CAIML Symposium 2024: AI - What's next?

The 3rd CAIML Symposium brought together leading experts and enthusiasts in AI to discover the future of the field.

Picture: Amélie Chapalain / TU Wien Informatics

The 3rd CAIML Symposium, held on May 6, 2024, brought together leading experts and enthusiasts in the field of Artificial Intelligence and Machine Learning. The symposium aimed to discuss the latest advancements, challenges, and opportunities in these domains. Attendees enjoyed a day filled with insightful talks, engaging discussions, and networking opportunities.

The symposium commenced with welcome addresses from Jasmin Gründling-Riener, Vice Rector Academic Affairs, and Georg Sedlbauer from the Federal Ministry for Climate Action, Environment, Energy, Mobility, Innovation, and Technology - BMK. Following the opening remarks, the iCAIML Doctoral College and Cluster of Excellence for Bilateral AI (BILAI) were presented, which aim to study the innovative combinations and applications of AI and ML.

Participants engaged in a series of scientific talks and a panel discussion, which provided insights into current trends and future directions of AI research and stimulated discussion regarding these trends and developments. The event also included opportunities for networking, allowing attendees to connect and exchange ideas.



  • Welcome Addresses, video
    Jasmin Gründling-Riener, Vice Rector Academic Affairs
    Georg Sedlbauer, Federal Ministry for Climate Action, Environment, Energy, Mobility, Innovation and Technology - BMK
  • Presentation of iCAIML Doctoral College, slides, video
    Presentation of the new iCAIML (Innovative Combinations and Applications of AI and ML) Doctoral College
  • Introduction of Cluster of Excellence Bilateral AI, video
  • Scientific Talks / Luc de Raedt (video) and Martina Seidl (slides, video)
  • Panel Discussion, video / Moderation: Ivona Brandic / Panelists: Kees van Berkel, Julia Neidhardt, Stefan Neumann, Emanuel Sallinger, Milica Vujovic


AI, Fast and Slow

By Martina Seidl


In general awareness, the field of artificial intelligence is closely associated with sub-symbolic AI, especially with machine learning. In almost every aspect of daily life, we currently experience fundamental changes that are triggered by ML technology. This kind of AI is good in processing huge amounts of (statistical) data and, if trained accordingly, make decisions fast and with astonishing adequacy.

In a more silent manner, the symbolic branch of AI also has a strong influence on the modern world. Symbolic techniques play an important role in building correct hardware and software systems whose complexity would not be manageable without them and they are applied to solve complex planning, scheduling, and configuration problems.

In this talk, we show some prominent applications of symbolic AI and explain the underlying solving approaches with focus on SAT solving. We also argue that building broader AI systems as possible today is only possible by combining the best of symbolic and sub-symbolic AI.

Learning and Reasoning for Trustworthy AI

By Luc De Raedt

The abilities to learn and to reason are central to (artificial) intelligence. The focus in AI today is very much on learning, but one should not learn what one already knows. The challenge therefore is to use the avaible knowledge to guide and constrain the learning, and to reason with the resulting models in a trustworthy manner. This requires the integration of different paradigms for AI (such as logic, probability and neural networks), which is the focus of neurosymbolic AI, often viewed as the next wave in AI.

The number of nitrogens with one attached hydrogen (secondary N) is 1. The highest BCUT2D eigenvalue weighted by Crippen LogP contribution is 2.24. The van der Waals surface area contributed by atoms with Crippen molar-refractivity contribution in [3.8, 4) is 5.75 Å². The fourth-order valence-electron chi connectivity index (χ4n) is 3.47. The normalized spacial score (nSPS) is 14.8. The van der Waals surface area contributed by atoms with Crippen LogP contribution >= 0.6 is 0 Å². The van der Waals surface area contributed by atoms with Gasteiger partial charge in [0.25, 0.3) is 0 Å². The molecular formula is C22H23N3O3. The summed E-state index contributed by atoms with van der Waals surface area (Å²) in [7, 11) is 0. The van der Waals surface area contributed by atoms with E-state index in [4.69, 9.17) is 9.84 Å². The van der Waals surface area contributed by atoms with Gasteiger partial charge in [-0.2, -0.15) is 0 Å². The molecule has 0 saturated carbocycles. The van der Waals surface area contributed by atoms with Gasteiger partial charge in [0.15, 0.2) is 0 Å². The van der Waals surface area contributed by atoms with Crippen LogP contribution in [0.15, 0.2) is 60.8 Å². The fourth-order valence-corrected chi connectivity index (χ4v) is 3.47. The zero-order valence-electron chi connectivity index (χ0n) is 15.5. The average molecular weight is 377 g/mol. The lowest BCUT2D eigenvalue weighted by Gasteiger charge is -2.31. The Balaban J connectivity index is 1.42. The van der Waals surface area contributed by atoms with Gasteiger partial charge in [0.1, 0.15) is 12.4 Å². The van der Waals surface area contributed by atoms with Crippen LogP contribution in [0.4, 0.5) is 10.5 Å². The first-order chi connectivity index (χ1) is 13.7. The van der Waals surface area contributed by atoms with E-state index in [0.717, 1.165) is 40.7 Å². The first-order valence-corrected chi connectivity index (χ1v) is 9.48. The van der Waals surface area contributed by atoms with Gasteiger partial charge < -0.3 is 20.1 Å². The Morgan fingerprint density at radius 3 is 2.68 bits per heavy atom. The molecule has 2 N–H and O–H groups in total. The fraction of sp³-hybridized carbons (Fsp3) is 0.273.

The talk will contrast traditional AI techniques (such as search and rule-based AI) with those of deep learning and large language models. I will argue that we need to combine the best of both worlds to arrive at trustworthy AI, especially AI that exploits knowledge, provides genuine explanations and guarantees with regard to safety and robustness.

The view of Neurosymbolic AI as Logic + Probability + Neural Networks, will allow me to specify a high-level recipe for developing neurosymbolic AI approaches: start from a logic, add a probabilistic interpretation, and then turn neural networks into ‘neural predicates’. Probability is interpreted broadly here, and is necessary to provide a quantitative and differentiable component to the logic. At the semantic and the computation level, one can then combine logical circuits (aka proof structures) labeled with probability, and neural networks in computation graphs.


Luc De Raedt, KU Leuven


Prof. Dr. Luc De Raedt is Director of Leuven.AI, the KU Leuven Institute for AI, full professor of Computer Science at KU Leuven, and guest professor at Örebro University (Sweden) at the Center for Applied Autonomous Sensor Systems in the Wallenberg AI, Autonomous Systems and Software Program. He is working on the integration of machine learning and machine reasoning techniques, also known under the term neurosymbolic AI. He has (co-)chaired the main European and International Machine Learning and Artificial Intelligence conferences (IJCAI, ECAI, ICML and ECMLPKDD) and is a fellow or EurAI, AAAI and ELLIS. He received an ERC Advanced Grant in 2015 (and was just selected for a second one).

Martina Seidl, JKU Linz

Picture: JKU Linz

Martina Seidl is head of the Institute for Symbolic Artificial Intelligence at the Johannes Kepler University (JKU) in Linz, Austria. She obtained her PhD from the Vienna Technical University and her habilitation in computer science from JKU. Before becoming a full professor, she was associate professor at the Institute for Formal Models and Verification at JKU. Her research focuses on symbolic reasoning techniques with special emphasis on quantified Boolean formulas and applications in formal verification and symbolic artificial intelligence.

Panel “AI - The Next Generation”